If you are a propane retailer, chances are you have heard the phrase ‘jurisdictional account” at least once. If you are lucky, you know the term, and either have your jurisdictional house in order—or have no jurisdictional accounts at all.
Should neither of the conditions above apply to you, this I something you ought to get up to speed on. The following is a very brief overview summary of a presentation by Ed Anderson of LP Gas Training & Consulting at the New York Propane Gas Association Spring Conference in Albany, N.Y., in late March.
The federal government is primarily responsible for developing, issuing, and enforcing pipeline safety regulations. There are, however, many states that have partnered with the federal government to provide enforcement via state agencies for intrastate systems. The state may also adopt additional or more stringent regulations.
Jurisdictional Systems are propane systems that serves multiple dwellings, buildings, or businesses and can include single dwellings, buildings or businesses when the system is not entirely on the customer’s premises and a portion of the system is in a public place. According to the Office of Pipeline Safety, enforcement policy jurisdiction ends at the outlet swivel of the (customer) meter or the connection to a customer’s piping, whichever is further downstream. So, what is a jurisdictional system?
CONDITION 1: You have ten or more customers supplied from a single tank or multiple tanks manifolded together. Note that the propane tank or tanks’ location in this scenario does not matter. Consider for instance 9 apartments and 1 utility room outlet for a gas dryer, or a single apartment building with 10 or more apartments, an apartment complex of two or more buildings, a condominium complex, a mobile home park, a campground, etc. As long as there are 10 or more customers serviced by the system, it is jurisdictional.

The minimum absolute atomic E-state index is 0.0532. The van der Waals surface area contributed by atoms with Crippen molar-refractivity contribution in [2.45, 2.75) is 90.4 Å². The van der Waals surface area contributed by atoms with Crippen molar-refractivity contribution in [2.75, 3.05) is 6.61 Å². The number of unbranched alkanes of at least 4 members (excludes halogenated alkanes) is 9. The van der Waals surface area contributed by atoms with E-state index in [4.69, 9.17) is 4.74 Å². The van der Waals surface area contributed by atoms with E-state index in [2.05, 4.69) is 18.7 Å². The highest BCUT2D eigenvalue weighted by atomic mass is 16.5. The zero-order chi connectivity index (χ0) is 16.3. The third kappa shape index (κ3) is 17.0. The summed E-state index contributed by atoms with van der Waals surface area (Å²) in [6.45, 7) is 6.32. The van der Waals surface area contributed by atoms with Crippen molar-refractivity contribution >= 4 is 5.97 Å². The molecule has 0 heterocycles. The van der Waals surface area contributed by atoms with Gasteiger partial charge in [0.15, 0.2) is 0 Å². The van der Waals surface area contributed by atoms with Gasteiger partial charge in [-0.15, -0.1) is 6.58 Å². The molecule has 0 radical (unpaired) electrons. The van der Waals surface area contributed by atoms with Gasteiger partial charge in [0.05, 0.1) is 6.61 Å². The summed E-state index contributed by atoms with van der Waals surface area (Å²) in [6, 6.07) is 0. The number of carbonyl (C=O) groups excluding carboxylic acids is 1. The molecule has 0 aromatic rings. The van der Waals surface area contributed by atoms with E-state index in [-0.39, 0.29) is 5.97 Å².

CONDITION 2: You have multiple customers where a portion of the system is in a public place. You have more than one customer supplied from a single tank or multiple tanks manifolded together, where a portion of the system is located in a public place. (A customer is defined as an end user who has control of the gas usage.) This system could consist of a strip mall with several businesses; a manufacturing business that has a credit union within it (the credit union is open to the public); a condominium complex with less than 10 customers, if it has a laundromat open to the public (with gas dryers) and is tied into the same gas system; or a real estate office and a dentist in the same building, if both have a propane appliance controlled by each individual business.
CONDITION 3: A jurisdictional system can also be present when a single customer’s system is not entirely on the customer’s premises, and a portion of the system is in a public place. Consider a system where the tank(s) serving the customer is/are not located on the customer’s property, and part of the system is in a public place (e.g., the supply line crosses under a road or public right-of-way). In this example, the customer does not have to be a commercial establishment, retail business, or multiple units.
NON-JURISDICTIONAL: A propane system is considered non-jurisdictional if it has fewer than 10 customers and no portion of the system is located in a public place. Also, a system is considered non-jurisdictional if the system is located entirely on a single customer’s premises (no matter if a portion of the system is located in a public place). To comply with jurisdictional requirements, you will have to address requirements of a propane operator, written plan requirements, qualifying employees, reporting incidents and more.
Need help with your compliance with jurisdictional systems? Contact your state or regional propane association, or email me at email@example.com.